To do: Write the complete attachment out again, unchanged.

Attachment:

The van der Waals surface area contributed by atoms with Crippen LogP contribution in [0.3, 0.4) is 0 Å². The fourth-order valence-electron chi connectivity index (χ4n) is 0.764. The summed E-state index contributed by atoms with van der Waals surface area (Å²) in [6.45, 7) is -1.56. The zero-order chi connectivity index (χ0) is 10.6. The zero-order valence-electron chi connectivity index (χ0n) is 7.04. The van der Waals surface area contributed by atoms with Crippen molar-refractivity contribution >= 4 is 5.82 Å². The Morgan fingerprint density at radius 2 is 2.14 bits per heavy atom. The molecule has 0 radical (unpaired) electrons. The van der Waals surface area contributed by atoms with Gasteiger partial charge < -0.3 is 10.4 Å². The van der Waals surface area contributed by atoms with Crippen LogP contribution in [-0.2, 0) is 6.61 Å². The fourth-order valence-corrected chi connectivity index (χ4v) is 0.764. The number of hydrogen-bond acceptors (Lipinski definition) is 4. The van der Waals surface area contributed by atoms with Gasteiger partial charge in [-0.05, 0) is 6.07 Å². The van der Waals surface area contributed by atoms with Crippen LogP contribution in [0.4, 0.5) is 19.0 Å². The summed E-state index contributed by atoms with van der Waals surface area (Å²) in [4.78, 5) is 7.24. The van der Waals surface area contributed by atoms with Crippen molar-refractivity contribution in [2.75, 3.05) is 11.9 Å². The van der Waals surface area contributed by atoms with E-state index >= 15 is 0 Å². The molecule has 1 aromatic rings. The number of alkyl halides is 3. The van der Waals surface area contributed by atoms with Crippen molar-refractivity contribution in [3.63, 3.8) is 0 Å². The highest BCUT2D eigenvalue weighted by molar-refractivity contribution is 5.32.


The van der Waals surface area contributed by atoms with Crippen LogP contribution in [0.3, 0.4) is 0 Å². The fourth-order valence-electron chi connectivity index (χ4n) is 0.764. The summed E-state index contributed by atoms with van der Waals surface area (Å²) in [6.45, 7) is -1.56. The zero-order chi connectivity index (χ0) is 10.6. The zero-order valence-electron chi connectivity index (χ0n) is 7.04. The van der Waals surface area contributed by atoms with Crippen molar-refractivity contribution >= 4 is 5.82 Å². The Morgan fingerprint density at radius 2 is 2.14 bits per heavy atom. The molecule has 0 radical (unpaired) electrons. The van der Waals surface area contributed by atoms with Gasteiger partial charge < -0.3 is 10.4 Å². The van der Waals surface area contributed by atoms with Crippen LogP contribution in [-0.2, 0) is 6.61 Å². The fourth-order valence-corrected chi connectivity index (χ4v) is 0.764. The number of hydrogen-bond acceptors (Lipinski definition) is 4. The van der Waals surface area contributed by atoms with Gasteiger partial charge in [-0.05, 0) is 6.07 Å². The van der Waals surface area contributed by atoms with Crippen LogP contribution in [0.4, 0.5) is 19.0 Å². The summed E-state index contributed by atoms with van der Waals surface area (Å²) in [4.78, 5) is 7.24. The van der Waals surface area contributed by atoms with Crippen molar-refractivity contribution in [2.75, 3.05) is 11.9 Å². The van der Waals surface area contributed by atoms with E-state index >= 15 is 0 Å². The molecule has 1 aromatic rings. The number of alkyl halides is 3. The van der Waals surface area contributed by atoms with Crippen molar-refractivity contribution in [3.63, 3.8) is 0 Å². The highest BCUT2D eigenvalue weighted by molar-refractivity contribution is 5.32.